A recent encounter between a human diver and a humpback whale has illustrated how concern for the safety of others can reach across species. Marine biologist Nan Hauser was on an expedition to the South Pacific’s Cook Islands to study whales for a film that she is making. But while diving with a humpback whale, her 25-tonne subject appeared to be attacking her, at least at first. But what she learned after extricating herself from the leviathan’s advances made her see the whole situation in a completely different light.
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In early 2016, 29 male sperm whales beached themselves along the shores of shores of France, Germany, Great Britain, and the Netherlands; with the tragic incidents occurring over a period of time totaling less than a month from January 8 to February 4. Autopsies performed on the whales found that they were all healthy, and well-nourished – offering no apparent physiological reason for the cetaceans to run themselves aground. But researchers looking into the case began to question whether or not the creatures’ navigation systems were compromised in some manner, disorienting them in a fashion that would ultimately prove to be fatal.read more

Humpback whales in the southern hemisphere have been exhibiting odd behavior over the past few years: typically a solitary species that only temporarily gathers in pods of up to a dozen individuals, groups of up to 200 whales have been gathering in spots off of the west coast of South Africa. In addition to this oddity, these whales typically aren’t found that far north in the summer, preferring feeding grounds closer to Antarctica.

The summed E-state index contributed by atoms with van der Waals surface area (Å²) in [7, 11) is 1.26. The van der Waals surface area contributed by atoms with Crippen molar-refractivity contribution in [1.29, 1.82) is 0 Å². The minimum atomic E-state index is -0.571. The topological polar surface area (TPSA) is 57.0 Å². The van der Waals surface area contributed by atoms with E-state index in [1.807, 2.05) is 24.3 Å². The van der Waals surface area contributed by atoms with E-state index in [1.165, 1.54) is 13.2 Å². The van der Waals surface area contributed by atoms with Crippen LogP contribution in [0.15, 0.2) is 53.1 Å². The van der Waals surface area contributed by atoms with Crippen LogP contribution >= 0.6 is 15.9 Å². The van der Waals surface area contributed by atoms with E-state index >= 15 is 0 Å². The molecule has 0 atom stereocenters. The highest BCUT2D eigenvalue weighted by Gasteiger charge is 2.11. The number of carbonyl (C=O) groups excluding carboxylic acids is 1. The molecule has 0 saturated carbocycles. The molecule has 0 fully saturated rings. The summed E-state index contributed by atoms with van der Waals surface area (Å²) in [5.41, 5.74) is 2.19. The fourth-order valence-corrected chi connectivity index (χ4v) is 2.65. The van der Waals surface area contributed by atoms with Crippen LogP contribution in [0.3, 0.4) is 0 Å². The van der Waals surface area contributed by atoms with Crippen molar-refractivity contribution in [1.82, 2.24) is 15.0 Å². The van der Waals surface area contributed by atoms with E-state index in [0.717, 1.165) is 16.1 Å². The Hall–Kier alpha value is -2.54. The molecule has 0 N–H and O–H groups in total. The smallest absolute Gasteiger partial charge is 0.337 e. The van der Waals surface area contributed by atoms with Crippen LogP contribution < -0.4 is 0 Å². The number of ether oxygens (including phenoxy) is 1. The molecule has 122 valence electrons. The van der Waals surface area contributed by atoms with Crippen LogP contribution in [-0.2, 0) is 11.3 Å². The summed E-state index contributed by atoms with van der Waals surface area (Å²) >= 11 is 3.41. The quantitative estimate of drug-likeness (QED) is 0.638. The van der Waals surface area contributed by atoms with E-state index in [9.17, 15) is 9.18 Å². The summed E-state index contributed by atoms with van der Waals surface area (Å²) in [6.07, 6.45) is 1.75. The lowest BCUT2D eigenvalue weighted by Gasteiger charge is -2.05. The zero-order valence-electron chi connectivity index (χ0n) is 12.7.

Researchers are at a loss when it comes to explaining this new behavior, although one idea suggests that this is actually a normal activity, interrupted when the humpback’s numbers dropped due to over-hunting in previous centuries.
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In a growing movement around the world, an increasing number of governments are banning dolphinariums, and the capture and display of cetaceans for entertainment purposes in their countries, with many citing the inherit intelligence and sensitivity of these creatures as the reason behind these moves.

The first country to issue such a ban was Bolivia: in 2009, the government there made history by instituting the world’s first ban on the keeping of animals in circuses and other venues for public performance, of which included captive cetaceans. In the following years, similar bans were enacted by Chile, Costa Rica, Croatia, Cyprus, Greece, Hungary, India, Nicaragua, Slovenia, and Switzerland.
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